Diabetic neuropathy (DN) is the most common cause of peripheral neuropathy in the United States, yet the pathogenesis remains unknown. Although diabetes can affect all peripheral neurons, sensory neurons are most commonly affected, possibly because dorsal root ganglion (DRG) neurons reside outside the blood-nerve barrier. Hyperglycemia has been implicated in both animal and human studies in the pathogenesis of DN and recent clinical trials have shown a reduction in the progression of DN with careful control of blood glucose an intensive insulin therapy. However even excellent glycemic control fails to prevent or reverse DN. Insulin-alike growth factor I (IGF-I) can improve glycemic control in diabetes and is able to promote neuronal growth, development, and regeneration of neurons. In ongoing preliminary studies, we find that hyperglycemia leads to impaired rat DRG sensory neuronal growth and programmed cell death (PCD). In both paradigms, IGF-I is neuroprotective. Our initial investigations of IGF-I neuroprotection reveal that 1) IGF-I acts trough the type I IGF receptor (IGF-IR activation results in downstream phosphorylation of focal adhesion proteins involved in organization of the actin cytoskeleton and neurite formative, and 3) IGF-IR activation of phosphatidylinositol-3 kinase (PI-3K) is essential for rescue of neuronal cells from PCD. We have developed a novel hypothesis to explain hyperglycemic coupled neurotoxicity. We speculate that high glucose alters IGF-IR activation in DRG neurons. This result in changes in the phosphorylation of focal adhesion proteins which results in disruption of the actin cytoskeleton and impairs DGR neurite growth. We believe subsequent cytoskeletal changes alone, or in conjunction with direct glucose toxicity, induce PCD in DRG neurons. Activation of IGF-IR 1) prevents PCD by enhancing focal adhesion protein phosphorylation and stabilizing the cytoskeleton, and/or 2) blocks PCD by activating PI 3K pathways, which may effect PCD regulatory proteins like bcl-2 and/or death proteases. In this proposal we will test each component of the model. We have 2 aims: 1. Examine the effect of high glucose on DRG neurons. In DRG neurons, in response to high glucose, examine: a) DRG neuronal morphology and neurite growth b) IGF-IR transcription, cell surface abundance, and autophosphorylation c) Phosphorylation of focal adhesion proteins and the DRG cytoskeleton and d) PCD in DRG 2. Characterize IGF-IR protection of DRG neurons following glucose exposure. In DRG neuron, in response to high glucose, examine the effect of IGR-I on: a) DRG neuronal morphology and neurite growth b) IGF-IR transcription, cell surface abundance, and autophosphorylation c) Phosphorylation of focal adhesion proteins and the DRG cytoskeleton 3. Investigate the components underlying IGF-IR rescue of DRG from glucose-induced PCD. a) Determine the association between the observed changes in focal adhesion proteins, the cytoskeleton, an PCD pathways in response to high glucose b) Examine the effect of high glucose and IGF-I on IGF-IR activation of PI-3K c) Ascertain if IGF-IR activation prevents PCD by promoting expression of regulatory proteins that suppress cell death, like bcl-2 d) Determine if high glucose promotes PCD by activation of death proteases, and the role of IGF-IR activation in modulating this PCD pathway. IGF-I is currently undergoing evaluation in clinical trails of diabetic neuropathy. The current proposal will help elucidate the mechanisms underlying the role of IGF-I in preventing changes in neuronal morphology and PCD in diabetic neuropathy.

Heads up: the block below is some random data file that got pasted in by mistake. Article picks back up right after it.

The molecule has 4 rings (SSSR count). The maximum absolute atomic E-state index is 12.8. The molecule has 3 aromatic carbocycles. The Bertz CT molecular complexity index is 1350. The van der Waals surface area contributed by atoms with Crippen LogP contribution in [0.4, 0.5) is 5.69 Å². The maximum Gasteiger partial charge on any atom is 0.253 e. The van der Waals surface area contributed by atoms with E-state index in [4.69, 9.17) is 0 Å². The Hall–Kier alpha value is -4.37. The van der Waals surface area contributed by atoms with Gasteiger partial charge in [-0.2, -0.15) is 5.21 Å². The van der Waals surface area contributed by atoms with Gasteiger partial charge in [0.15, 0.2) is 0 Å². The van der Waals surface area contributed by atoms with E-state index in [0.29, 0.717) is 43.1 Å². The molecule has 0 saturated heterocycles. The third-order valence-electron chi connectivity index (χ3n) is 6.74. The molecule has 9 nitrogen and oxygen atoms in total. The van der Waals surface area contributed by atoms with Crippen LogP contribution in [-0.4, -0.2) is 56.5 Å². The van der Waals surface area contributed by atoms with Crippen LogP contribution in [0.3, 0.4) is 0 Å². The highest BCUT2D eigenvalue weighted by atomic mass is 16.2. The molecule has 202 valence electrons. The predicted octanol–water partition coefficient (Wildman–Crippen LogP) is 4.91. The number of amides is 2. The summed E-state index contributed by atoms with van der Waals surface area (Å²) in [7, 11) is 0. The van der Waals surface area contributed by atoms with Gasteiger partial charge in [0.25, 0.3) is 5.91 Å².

Agency
National Institute of Health (NIH)
Institute
National Institute of Neurological Disorders and Stroke (NINDS)
Type
Clinical Investigator Award (CIA) (K08)
Project #
5K08NS001938-05
Application #
6330372
Study Section
NST-2 Subcommittee (NST)
Program Officer
Nichols, Paul L
Project Start
1996-12-01
Project End
2001-11-30
Budget Start
2000-12-01
Budget End
2001-11-30
Support Year
5
Fiscal Year
2001
Total Cost
$99,252
Indirect Cost
Name
University of Michigan Ann Arbor
Department
Neurology
Type
Schools of Medicine
DUNS #
073133571
City
Ann Arbor
State
MI
Country
United States
Zip Code
48109
Cowell, Rita M; Blake, Kathryn R; Inoue, Tatsuya et al. (2008) Regulation of PGC-1alpha and PGC-1alpha-responsive genes with forskolin-induced Schwann cell differentiation. Neurosci Lett 439:269-74
Vincent, Andrea M; Brownlee, Michael; Russell, James W (2002) Oxidative stress and programmed cell death in diabetic neuropathy. Ann N Y Acad Sci 959:368-83
Russell, James W; Golovoy, David; Vincent, Andrea M et al. (2002) High glucose-induced oxidative stress and mitochondrial dysfunction in neurons. FASEB J 16:1738-48
Russell, J W; Gill, J S; Sorenson, E J et al. (2001) Suramin-induced neuropathy in an animal model. J Neurol Sci 192:71-80
Delaney, C L; Russell, J W; Cheng, H L et al. (2001) Insulin-like growth factor-I and over-expression of Bcl-xL prevent glucose-mediated apoptosis in Schwann cells. J Neuropathol Exp Neurol 60:147-60
Cheng, H L; Steinway, M L; Russell, J W et al. (2000) GTPases and phosphatidylinositol 3-kinase are critical for insulin-like growth factor-I-mediated Schwann cell motility. J Biol Chem 275:27197-204
Russell, J W; Cheng, H L; Golovoy, D (2000) Insulin-like growth factor-I promotes myelination of peripheral sensory axons. J Neuropathol Exp Neurol 59:575-84
Smith, A G; Urbanits, S; Blaivas, M et al. (2000) Clinical and pathologic features of focal myositis. Muscle Nerve 23:1569-75
Feldman, E L; Russell, J W; Sullivan, K A et al. (1999) New insights into the pathogenesis of diabetic neuropathy. Curr Opin Neurol 12:553-63
Russell, J W; Feldman, E L (1999) Insulin-like growth factor-I prevents apoptosis in sympathetic neurons exposed to high glucose. Horm Metab Res 31:90-6

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